My Big Fat Greek Family Part 1: The Baba

My Big Fat Greek Family Part 1: The Baba

Many of my Greek posts have been littered with stories of my mad, moussaka-eating, lamb-roasting, all singing, all dancing, Greek family.

Seeing as the majority of the time I delight in taking the mickey out of them, it seems only fair to tell their side of the story.

This week I shall start with the Head of the Household, the King of the Red Apes, the DIY Master, the Greatest of all Greeks: MY BABA aka Dimitrios Botzios.

My father is the youngest of two sons, born in ancient Greek times on the 9th February BC in Igoumenitsa, to my grandmother Ekaterina, and my grandfather Vasillios.

At the age of six, he moved with the family to Germany where they lived for the next twelve years before returning to Greece and starting a new chapter in Athens.

My father trained and worked as a car mechanic before taking over a jewellery shop owned by an uncle, in the heart of Monastiraki. It was there that he met my mother a few years later, swooping down on her like a bird of prey when she happened to look through the window of his shop.

Less than a year later they were married and then moved to England where my father started up his own business importing Greek goods (I used to tell people he imported Greek slaves), and not long after came the pitter patter of my feet and then my sister’s feet, and a few years later my brother’s hooves.

And here we are.

Charming, multi-lingual, well read, cultured, good with numbers, bad-tempered, hairy, belligerent and very Greek, my father is one of those people who you meet and never forget.

He often regales us with tales of his childhood and how he grew up with no toilet paper. I find this admission very hard to believe. For a man who is so accustomed to apparently using leaves, he is ridiculously fussy about the quality of our bog roll.

His other stories invariably involve snowy mountains and/or wolves. My father is a big fan of snow, unless he is driving in it, in which case he curses the Gods for tormenting him so.

In fact, his love of snow is so great, that he will actually watch a film just because it has snow in it. When the movie The Grey came out, which featured snow AND wolves, he was beside himself with excitement.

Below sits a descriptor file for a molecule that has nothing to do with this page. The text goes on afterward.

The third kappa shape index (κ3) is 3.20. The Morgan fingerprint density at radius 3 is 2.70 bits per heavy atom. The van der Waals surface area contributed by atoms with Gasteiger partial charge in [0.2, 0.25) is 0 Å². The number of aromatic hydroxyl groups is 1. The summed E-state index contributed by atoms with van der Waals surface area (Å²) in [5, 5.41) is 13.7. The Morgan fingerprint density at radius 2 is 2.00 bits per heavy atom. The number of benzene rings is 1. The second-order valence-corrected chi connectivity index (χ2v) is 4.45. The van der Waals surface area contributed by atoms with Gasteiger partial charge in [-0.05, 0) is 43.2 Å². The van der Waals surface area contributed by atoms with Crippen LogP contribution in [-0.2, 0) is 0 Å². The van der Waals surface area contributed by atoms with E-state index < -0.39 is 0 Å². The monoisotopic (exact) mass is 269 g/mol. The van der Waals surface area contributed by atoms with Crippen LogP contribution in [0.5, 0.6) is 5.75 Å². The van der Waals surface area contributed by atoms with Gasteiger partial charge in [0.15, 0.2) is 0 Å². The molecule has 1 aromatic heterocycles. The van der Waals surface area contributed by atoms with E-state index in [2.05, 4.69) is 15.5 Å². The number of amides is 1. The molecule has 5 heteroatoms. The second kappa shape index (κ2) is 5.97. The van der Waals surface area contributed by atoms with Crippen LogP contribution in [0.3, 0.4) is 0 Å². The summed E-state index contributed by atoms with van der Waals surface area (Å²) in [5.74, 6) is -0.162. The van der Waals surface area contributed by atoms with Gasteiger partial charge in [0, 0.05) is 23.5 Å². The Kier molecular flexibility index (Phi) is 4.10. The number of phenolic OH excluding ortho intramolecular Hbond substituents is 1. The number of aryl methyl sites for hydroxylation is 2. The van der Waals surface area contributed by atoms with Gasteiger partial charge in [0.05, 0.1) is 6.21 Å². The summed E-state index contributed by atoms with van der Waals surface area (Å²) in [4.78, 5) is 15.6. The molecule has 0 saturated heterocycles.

Other favourite pastimes include looking for his vest (read about it here), educating non-Greeks about the Greeks (here) and morphing into the Red Ape (here).

An accomplished and talented singer, my father recorded several Greek and English tracks in his heyday, and at one point was likened to the great Demis Roussos (in voice, not in size).

He has even appeared in a few films after chaperoning me to a film set and being asked on the spot if he wouldn’t mind filling in for one of the roles. The bow master on the set of Ridley Scott‘s Robin Hood was so impressed by my father’s archery skills that apparently he considered using him as Russell Crowe’s archer-double.

Starring as an archer in Robin Hood

Starring as an archer in Robin Hood

It wouldn’t surprise me if Dimitrios Botzios landed a starring role in a Hollywood movie very soon.

As well as acting and singing, he also excels in the art of Greek dancing, often entertaining audiences in traditional Greek dress, with a cigarette hanging from his mouth.

The art of dancing while smoking

The art of dancing while smoking

It seems that everybody knows my father. I have even received messages on my blog and twitter page from people who have been blessed with the pleasure of meeting him and who want to pass on their regards.

A true Spartan through and through, my father was surely a great warrior in his past life (or an angry ape) and will protect his family no matter what. But beneath the hard Grecian armour lies a sensitive soul who cried at the opening scenes of Pixar’s Up and when tennis wildcard Goran Ivanisevic won Wimbledon.

Stubborn, headstrong and a little bit mad, in many ways, I am quite similar to my father (aside from the gappy teeth) but there is only one Dimitrios Botzios, and he is coming to a cinema near you.

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14 Comments

  1. 15th June 2014 / 2:12 pm

    I love this! Your father sounds a bit like my father …

  2. 25th April 2013 / 3:02 pm

    Lovely pictures Ekaterina, they all remind me of old Greek movies… Beautiful! Beautiful pictures for a beautiful family. Your daddy is precious!

  3. 23rd April 2013 / 11:51 am

    A delightful read Ekaterina! It was really touching and interesting to read about your Dad! Surprisingly ,WE in India too call our dad” Baba”..cultures connect! Like every strong and sensitive DAd ,I loved to know about him as if I was reading a new tale of my own father. You are lucky and so is he to have to you!

    • 23rd April 2013 / 11:55 am

      Thanks Soumya! Yes I repeatedly tell him how lucky he is! tee hee

  4. 22nd April 2013 / 12:27 pm

    I love your posts Ekaterina! This was no exception…… what a wonderful tale… and, I both laughed and nearly, nearly, had a tear – picturing you Dad crying over Pixar’s Up… Oh, just keep up the fun reads….. love your work. xx JCD.

  5. 22nd April 2013 / 12:21 pm

    Wonderful! I love him (and he is blessed to have a daughter like you). He is the type of man who would walk through fire for a friend. One of the warmest and most charismatic people I have ever met.

    • 22nd April 2013 / 12:24 pm

      Are we talking about the same man Andre?? Haha! I shall be sure to pass on your comments 🙂

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